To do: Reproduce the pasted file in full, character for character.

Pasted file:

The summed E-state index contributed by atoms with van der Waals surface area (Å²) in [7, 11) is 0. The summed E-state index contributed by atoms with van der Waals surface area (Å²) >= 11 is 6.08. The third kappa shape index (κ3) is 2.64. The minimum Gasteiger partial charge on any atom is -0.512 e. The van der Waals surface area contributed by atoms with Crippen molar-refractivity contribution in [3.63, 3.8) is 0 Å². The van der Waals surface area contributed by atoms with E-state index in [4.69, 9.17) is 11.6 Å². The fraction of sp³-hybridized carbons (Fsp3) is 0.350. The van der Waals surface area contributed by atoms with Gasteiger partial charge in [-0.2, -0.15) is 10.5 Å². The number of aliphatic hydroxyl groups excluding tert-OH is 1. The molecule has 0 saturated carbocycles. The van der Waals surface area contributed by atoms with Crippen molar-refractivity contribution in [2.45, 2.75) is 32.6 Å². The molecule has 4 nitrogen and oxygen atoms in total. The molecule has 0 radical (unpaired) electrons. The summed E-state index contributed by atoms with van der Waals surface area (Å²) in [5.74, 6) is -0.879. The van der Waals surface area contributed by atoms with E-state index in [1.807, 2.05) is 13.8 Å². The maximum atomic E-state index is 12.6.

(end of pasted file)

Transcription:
The summed E-state index contributed by atoms with van der Waals surface area (Å²) in [7, 11) is 0. The summed E-state index contributed by atoms with van der Waals surface area (Å²) >= 11 is 6.08. The third kappa shape index (κ3) is 2.64. The minimum Gasteiger partial charge on any atom is -0.512 e. The van der Waals surface area contributed by atoms with Crippen molar-refractivity contribution in [3.63, 3.8) is 0 Å². The van der Waals surface area contributed by atoms with E-state index in [4.69, 9.17) is 11.6 Å². The fraction of sp³-hybridized carbons (Fsp3) is 0.350. The van der Waals surface area contributed by atoms with Gasteiger partial charge in [-0.2, -0.15) is 10.5 Å². The number of aliphatic hydroxyl groups excluding tert-OH is 1. The molecule has 0 saturated carbocycles. The van der Waals surface area contributed by atoms with Crippen molar-refractivity contribution in [2.45, 2.75) is 32.6 Å². The molecule has 4 nitrogen and oxygen atoms in total. The molecule has 0 radical (unpaired) electrons. The summed E-state index contributed by atoms with van der Waals surface area (Å²) in [5.74, 6) is -0.879. The van der Waals surface area contributed by atoms with E-state index in [1.807, 2.05) is 13.8 Å². The maximum atomic E-state index is 12.6.